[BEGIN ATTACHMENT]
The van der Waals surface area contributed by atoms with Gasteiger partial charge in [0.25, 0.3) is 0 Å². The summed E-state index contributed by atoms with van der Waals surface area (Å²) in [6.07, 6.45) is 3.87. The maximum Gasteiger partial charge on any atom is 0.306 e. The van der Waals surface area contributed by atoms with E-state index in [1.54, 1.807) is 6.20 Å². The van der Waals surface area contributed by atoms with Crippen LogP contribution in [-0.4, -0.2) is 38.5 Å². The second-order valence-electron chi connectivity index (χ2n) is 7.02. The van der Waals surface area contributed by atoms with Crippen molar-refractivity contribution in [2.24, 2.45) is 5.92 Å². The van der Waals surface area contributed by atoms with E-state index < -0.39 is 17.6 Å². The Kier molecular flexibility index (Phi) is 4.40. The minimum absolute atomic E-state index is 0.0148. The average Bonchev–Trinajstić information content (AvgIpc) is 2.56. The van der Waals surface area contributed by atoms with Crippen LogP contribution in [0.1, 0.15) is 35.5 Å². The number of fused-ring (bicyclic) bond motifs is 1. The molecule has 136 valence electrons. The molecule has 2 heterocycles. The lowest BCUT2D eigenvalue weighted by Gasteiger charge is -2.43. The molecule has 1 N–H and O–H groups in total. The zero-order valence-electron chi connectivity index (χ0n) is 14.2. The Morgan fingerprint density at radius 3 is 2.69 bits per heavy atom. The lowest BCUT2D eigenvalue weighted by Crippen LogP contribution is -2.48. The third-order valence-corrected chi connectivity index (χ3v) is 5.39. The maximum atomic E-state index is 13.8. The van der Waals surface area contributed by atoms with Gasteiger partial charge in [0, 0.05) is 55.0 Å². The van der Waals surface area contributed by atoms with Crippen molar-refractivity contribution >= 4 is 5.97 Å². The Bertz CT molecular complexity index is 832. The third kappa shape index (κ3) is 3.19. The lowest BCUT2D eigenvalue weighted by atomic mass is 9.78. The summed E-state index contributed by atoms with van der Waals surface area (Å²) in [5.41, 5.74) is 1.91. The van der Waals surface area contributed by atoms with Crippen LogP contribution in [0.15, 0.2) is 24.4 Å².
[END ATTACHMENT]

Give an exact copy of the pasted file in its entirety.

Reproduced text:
The van der Waals surface area contributed by atoms with Gasteiger partial charge in [0.25, 0.3) is 0 Å². The summed E-state index contributed by atoms with van der Waals surface area (Å²) in [6.07, 6.45) is 3.87. The maximum Gasteiger partial charge on any atom is 0.306 e. The van der Waals surface area contributed by atoms with E-state index in [1.54, 1.807) is 6.20 Å². The van der Waals surface area contributed by atoms with Crippen LogP contribution in [-0.4, -0.2) is 38.5 Å². The second-order valence-electron chi connectivity index (χ2n) is 7.02. The van der Waals surface area contributed by atoms with Crippen molar-refractivity contribution in [2.24, 2.45) is 5.92 Å². The van der Waals surface area contributed by atoms with E-state index < -0.39 is 17.6 Å². The Kier molecular flexibility index (Phi) is 4.40. The minimum absolute atomic E-state index is 0.0148. The average Bonchev–Trinajstić information content (AvgIpc) is 2.56. The van der Waals surface area contributed by atoms with Crippen LogP contribution in [0.1, 0.15) is 35.5 Å². The number of fused-ring (bicyclic) bond motifs is 1. The molecule has 136 valence electrons. The molecule has 2 heterocycles. The lowest BCUT2D eigenvalue weighted by Gasteiger charge is -2.43. The molecule has 1 N–H and O–H groups in total. The zero-order valence-electron chi connectivity index (χ0n) is 14.2. The Morgan fingerprint density at radius 3 is 2.69 bits per heavy atom. The lowest BCUT2D eigenvalue weighted by Crippen LogP contribution is -2.48. The third-order valence-corrected chi connectivity index (χ3v) is 5.39. The maximum atomic E-state index is 13.8. The van der Waals surface area contributed by atoms with Gasteiger partial charge in [0, 0.05) is 55.0 Å². The van der Waals surface area contributed by atoms with Crippen molar-refractivity contribution >= 4 is 5.97 Å². The Bertz CT molecular complexity index is 832. The third kappa shape index (κ3) is 3.19. The lowest BCUT2D eigenvalue weighted by atomic mass is 9.78. The summed E-state index contributed by atoms with van der Waals surface area (Å²) in [5.41, 5.74) is 1.91. The van der Waals surface area contributed by atoms with Crippen LogP contribution in [0.15, 0.2) is 24.4 Å².